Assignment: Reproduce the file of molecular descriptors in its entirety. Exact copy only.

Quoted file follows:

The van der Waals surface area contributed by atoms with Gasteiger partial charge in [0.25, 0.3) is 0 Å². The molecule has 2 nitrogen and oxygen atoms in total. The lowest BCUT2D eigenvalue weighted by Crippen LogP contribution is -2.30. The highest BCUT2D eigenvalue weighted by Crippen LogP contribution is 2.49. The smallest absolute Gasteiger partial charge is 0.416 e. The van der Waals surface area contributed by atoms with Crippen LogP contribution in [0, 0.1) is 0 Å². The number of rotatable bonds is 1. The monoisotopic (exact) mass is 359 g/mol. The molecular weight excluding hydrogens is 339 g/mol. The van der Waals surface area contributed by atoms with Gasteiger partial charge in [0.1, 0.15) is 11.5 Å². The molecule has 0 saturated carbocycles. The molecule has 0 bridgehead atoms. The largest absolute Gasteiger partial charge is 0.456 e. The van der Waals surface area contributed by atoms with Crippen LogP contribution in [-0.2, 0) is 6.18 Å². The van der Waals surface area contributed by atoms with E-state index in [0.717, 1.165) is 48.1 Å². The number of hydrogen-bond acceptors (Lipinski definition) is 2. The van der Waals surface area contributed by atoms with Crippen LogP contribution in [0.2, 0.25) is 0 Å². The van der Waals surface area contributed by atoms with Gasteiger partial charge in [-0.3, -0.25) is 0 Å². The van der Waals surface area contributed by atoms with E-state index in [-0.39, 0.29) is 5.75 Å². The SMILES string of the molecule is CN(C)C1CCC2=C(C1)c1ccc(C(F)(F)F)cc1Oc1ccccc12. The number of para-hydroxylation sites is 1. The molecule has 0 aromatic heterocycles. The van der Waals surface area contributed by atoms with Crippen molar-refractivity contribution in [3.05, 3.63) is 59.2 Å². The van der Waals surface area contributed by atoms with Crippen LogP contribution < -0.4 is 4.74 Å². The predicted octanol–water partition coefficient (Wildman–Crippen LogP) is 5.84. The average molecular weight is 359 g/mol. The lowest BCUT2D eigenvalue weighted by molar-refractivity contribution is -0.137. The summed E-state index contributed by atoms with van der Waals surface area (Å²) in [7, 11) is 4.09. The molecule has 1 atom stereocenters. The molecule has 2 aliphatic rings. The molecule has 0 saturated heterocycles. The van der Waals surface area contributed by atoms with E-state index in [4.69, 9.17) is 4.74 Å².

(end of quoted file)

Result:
The van der Waals surface area contributed by atoms with Gasteiger partial charge in [0.25, 0.3) is 0 Å². The molecule has 2 nitrogen and oxygen atoms in total. The lowest BCUT2D eigenvalue weighted by Crippen LogP contribution is -2.30. The highest BCUT2D eigenvalue weighted by Crippen LogP contribution is 2.49. The smallest absolute Gasteiger partial charge is 0.416 e. The van der Waals surface area contributed by atoms with Crippen LogP contribution in [0, 0.1) is 0 Å². The number of rotatable bonds is 1. The monoisotopic (exact) mass is 359 g/mol. The molecular weight excluding hydrogens is 339 g/mol. The van der Waals surface area contributed by atoms with Gasteiger partial charge in [0.1, 0.15) is 11.5 Å². The molecule has 0 saturated carbocycles. The molecule has 0 bridgehead atoms. The largest absolute Gasteiger partial charge is 0.456 e. The van der Waals surface area contributed by atoms with Crippen LogP contribution in [-0.2, 0) is 6.18 Å². The van der Waals surface area contributed by atoms with E-state index in [0.717, 1.165) is 48.1 Å². The number of hydrogen-bond acceptors (Lipinski definition) is 2. The van der Waals surface area contributed by atoms with Crippen LogP contribution in [0.2, 0.25) is 0 Å². The van der Waals surface area contributed by atoms with Gasteiger partial charge in [-0.3, -0.25) is 0 Å². The van der Waals surface area contributed by atoms with E-state index in [-0.39, 0.29) is 5.75 Å². The SMILES string of the molecule is CN(C)C1CCC2=C(C1)c1ccc(C(F)(F)F)cc1Oc1ccccc12. The number of para-hydroxylation sites is 1. The molecule has 0 aromatic heterocycles. The van der Waals surface area contributed by atoms with Crippen molar-refractivity contribution in [3.05, 3.63) is 59.2 Å². The van der Waals surface area contributed by atoms with Crippen LogP contribution < -0.4 is 4.74 Å². The predicted octanol–water partition coefficient (Wildman–Crippen LogP) is 5.84. The average molecular weight is 359 g/mol. The lowest BCUT2D eigenvalue weighted by molar-refractivity contribution is -0.137. The summed E-state index contributed by atoms with van der Waals surface area (Å²) in [7, 11) is 4.09. The molecule has 1 atom stereocenters. The molecule has 2 aliphatic rings. The molecule has 0 saturated heterocycles. The van der Waals surface area contributed by atoms with E-state index in [4.69, 9.17) is 4.74 Å².